“To fluent readers, the Cyrillic alphabet is said to differ from the Latin-Roman alphabets in how they are each decoded. While the native Spanish speaker, for example, may look at words and recognize their shapes at a glance, those who read in Russian are reading in blocks, particularly the non-cursive writing most often used for signs and billboards in the cities. Walking around and looking up at all the messages, some lit, some painted, some faded and others inescapably gosh in color and brightness—it can feel as if one is surrounded, especially in one’s first few days off the plane.
Though the same sky is above those words as it is above New York, Los Angeles, or Paris, the colors within the atmosphere of Moscow mingle and taint the eyes. The toxic fumes and endlessly bright lights cities have in common seem to differ from one to the next, yet infinitely more so in Moscow, as the sky reflects back on the messages the signs sent up to that open space at an incomprehensibly fast rate; only to be sent back down making even less sense at the leisure of the atmosphere. The clouds, neither entirely natural nor manmade are therefore illusions of unfamiliar shades of purple, red, pink and black, depending on the mood of the city. One’s own moods and emotions are tiny yet intertwined with the scenery; one’s own thoughts, dictated by the atmosphere and emotions in response, seem more insignificant the longer one gazes; yet those thoughts are the only tool available in the seductive struggle to comprehend where one stands, and what one is doing there.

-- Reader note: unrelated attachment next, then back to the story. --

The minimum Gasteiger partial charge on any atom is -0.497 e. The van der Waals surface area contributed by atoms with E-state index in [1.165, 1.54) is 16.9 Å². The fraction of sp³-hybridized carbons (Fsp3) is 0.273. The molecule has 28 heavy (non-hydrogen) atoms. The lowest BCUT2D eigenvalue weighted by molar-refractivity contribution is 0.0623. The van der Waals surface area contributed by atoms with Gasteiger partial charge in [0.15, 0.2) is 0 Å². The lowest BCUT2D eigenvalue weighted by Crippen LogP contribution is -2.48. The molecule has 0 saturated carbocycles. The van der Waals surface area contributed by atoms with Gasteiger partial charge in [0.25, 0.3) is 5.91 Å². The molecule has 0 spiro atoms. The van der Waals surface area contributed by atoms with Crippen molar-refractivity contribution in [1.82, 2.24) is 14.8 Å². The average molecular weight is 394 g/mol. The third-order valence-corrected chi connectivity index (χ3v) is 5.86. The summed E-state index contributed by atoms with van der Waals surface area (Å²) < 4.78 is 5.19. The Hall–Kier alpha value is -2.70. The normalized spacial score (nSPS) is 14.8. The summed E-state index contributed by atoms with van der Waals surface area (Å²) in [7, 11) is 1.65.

All the while the smells, the industry, the pastries, the meats; the sewage, the cars, the perfumes and the sweat; the taste in one’s mouth mingles with every molecule the nostrils endure and produces something at the back of the throat—a mixture of manic wonder and desperation as such has been tasted maybe twice in one’s life, yet it is so familiar, so familiar to the tongue it has to indicate something regarding one’s destiny—a great change or even death—it has to be just around the corner. But maybe not this corner; maybe the next.”
Barnaby Hazen is an author, editor and musician, with two music degrees and many recordings under his belt. He founded the Seven Eleven Stories periodical in 2014. He also writes and edits for an education based journal, The Bud Hawthorne Revue, along with Mr. Hawthorne himself. His first full-length book is out on Amazon: Seven Eleven Forgotten and Other Stories. This book was the founding concept of convenience store fiction.